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We have a reductive group $G/\mathbb{Q}$ and a representation space $V$ of this group.

Let $K$ be an open subgroup of $G(\mathbb{A}_{\mathbb{Q}})$ (where $\mathbb{A}_{\mathbb{Q}}$ are adeles of $\mathbb{Q}$) with some nice properties that wont concern us.

Define the space of "algebraic modular forms":

$\{f: G(\mathbb{A}_{\mathbb{Q}})\rightarrow V\,|\,f(gk) = f(g) \text{ for all } k\in K, g\in G(\mathbb{A}_{\mathbb{Q}}) \text{ and } f(\gamma g) = \gamma f(g) \text{ for all } \gamma\in G(\mathbb{Q})\}$

Now assume that $G(\mathbb{Q}) \backslash G(\mathbb{A}_{\mathbb{Q}})/K$ is finite, with reps $z_1, z_2, ..., z_h\in G(\mathbb{A}_{\mathbb{Q}})$.

The paper I am reading claims that you determine an algebraic modular form $f$ as soon as you specify the values $f(z_1), f(z_2), ..., f(z_m)\in V$.

I can't see why though.

Suppose $g\in G(\mathbb{A}_{\mathbb{Q}})$. Then $g = \gamma z_i k$ tells us that $f(g) = \gamma f(z_i)$.

Surely we have a dependence on $\gamma$ too? I hope I haven't missed anything simple.

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Can you give a link to said paper? –  Eugene Jun 9 '12 at 19:04
    
    
I don't think the claim is that you can freely choose the $f(z_i)$, only that if you happen to have some algebraic modular form $f$ and you happen to learn the values $f(z_i)$ then you already know all the other values (which you've already shown). –  Qiaochu Yuan Jun 9 '12 at 19:06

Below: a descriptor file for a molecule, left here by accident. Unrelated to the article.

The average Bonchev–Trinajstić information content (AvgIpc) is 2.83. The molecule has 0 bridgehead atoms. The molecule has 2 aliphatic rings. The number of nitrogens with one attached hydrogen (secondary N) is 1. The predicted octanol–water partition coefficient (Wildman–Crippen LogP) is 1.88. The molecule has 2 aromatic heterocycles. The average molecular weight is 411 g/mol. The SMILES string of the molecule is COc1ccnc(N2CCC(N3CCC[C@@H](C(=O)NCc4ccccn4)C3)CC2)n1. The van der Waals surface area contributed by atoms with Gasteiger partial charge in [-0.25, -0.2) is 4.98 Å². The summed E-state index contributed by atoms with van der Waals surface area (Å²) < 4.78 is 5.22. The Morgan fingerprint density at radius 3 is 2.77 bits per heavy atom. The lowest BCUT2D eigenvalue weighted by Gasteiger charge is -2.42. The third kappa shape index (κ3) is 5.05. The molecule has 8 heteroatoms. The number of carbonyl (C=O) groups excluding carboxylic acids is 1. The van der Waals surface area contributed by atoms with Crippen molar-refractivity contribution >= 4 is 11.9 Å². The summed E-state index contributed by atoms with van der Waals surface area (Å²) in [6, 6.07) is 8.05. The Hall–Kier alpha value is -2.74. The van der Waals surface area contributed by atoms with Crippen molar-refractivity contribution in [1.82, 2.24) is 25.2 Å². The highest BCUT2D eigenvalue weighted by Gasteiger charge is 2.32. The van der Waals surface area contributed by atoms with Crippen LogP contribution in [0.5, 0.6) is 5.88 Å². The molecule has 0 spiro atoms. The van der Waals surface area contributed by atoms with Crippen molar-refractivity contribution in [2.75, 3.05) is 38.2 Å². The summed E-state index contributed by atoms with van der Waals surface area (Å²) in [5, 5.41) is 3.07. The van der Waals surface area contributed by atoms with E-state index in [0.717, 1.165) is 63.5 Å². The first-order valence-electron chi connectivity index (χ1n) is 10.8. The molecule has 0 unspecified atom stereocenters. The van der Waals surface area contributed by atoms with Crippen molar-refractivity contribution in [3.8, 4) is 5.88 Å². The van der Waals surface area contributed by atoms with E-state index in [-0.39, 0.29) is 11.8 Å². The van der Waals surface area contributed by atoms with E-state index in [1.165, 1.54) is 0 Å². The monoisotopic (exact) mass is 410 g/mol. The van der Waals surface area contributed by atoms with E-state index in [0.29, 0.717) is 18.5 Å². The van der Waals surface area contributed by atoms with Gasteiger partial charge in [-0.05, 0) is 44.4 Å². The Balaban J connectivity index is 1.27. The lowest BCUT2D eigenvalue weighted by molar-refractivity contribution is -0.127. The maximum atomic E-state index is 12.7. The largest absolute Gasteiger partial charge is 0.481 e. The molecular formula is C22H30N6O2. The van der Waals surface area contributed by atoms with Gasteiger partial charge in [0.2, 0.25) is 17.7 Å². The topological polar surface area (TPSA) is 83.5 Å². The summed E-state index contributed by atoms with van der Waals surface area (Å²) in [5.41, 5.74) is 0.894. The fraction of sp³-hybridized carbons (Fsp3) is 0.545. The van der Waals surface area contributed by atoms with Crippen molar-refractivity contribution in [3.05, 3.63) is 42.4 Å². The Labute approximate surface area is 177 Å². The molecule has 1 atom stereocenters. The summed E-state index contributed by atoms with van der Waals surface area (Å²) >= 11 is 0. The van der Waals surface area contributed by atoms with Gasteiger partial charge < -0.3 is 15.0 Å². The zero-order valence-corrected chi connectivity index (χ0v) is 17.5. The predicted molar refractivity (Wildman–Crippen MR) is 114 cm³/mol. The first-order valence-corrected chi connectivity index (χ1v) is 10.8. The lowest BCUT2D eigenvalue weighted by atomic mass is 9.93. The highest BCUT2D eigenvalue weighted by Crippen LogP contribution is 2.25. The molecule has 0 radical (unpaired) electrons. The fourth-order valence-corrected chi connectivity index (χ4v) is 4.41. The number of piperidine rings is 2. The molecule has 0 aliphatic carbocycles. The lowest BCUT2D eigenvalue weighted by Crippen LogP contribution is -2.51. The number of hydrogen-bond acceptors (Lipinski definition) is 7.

Maybe you might want to read this? –  Eugene Jun 9 '12 at 19:08
    
I know you can't freely choose them, this is what the next part of the paper says (you have to choose the $f(z_i)$'s to be certain eigenvectors of things). I think I see your point, for any $g$ you can work out the corresponding $\gamma$ and then you will know $f(g)$. For some reason I just saw a dependence on $\gamma$. –  fretty Jun 9 '12 at 19:09

1 Answer 1

up vote 3 down vote accepted

Maybe a toy analogue will help here:

Proposition: Let $f$ be a function $\mathbf{R} \to \mathbf{R}$ such that $f(cx) = c f(x)$ for all $c \in \mathbf{R}$. Then $f$ is uniquely determined by $f(1)$.

I won't insult your intelligence by proving this! The point is that the statement you're trying to prove is essentially a more complicated version of the same thing. In our toy example it's not true that $f(x) = f(1)$ for all $x$, or anything like that, and you certainly need to know $x$ in order to know $f(x)$; but the function f is uniquely determined by its value at 1. And it's the same with algebraic modular forms.

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Thanks for this, it just turns out I was just being dumb! I am actually Neil's current (first year) student and getting to grips with all of this stuff...most of it is completely new to me. I recognise your name from the paper (and from NRICH a long time ago). I would be very interested to hear about the calculations you did here... –  fretty Jun 10 '12 at 11:31

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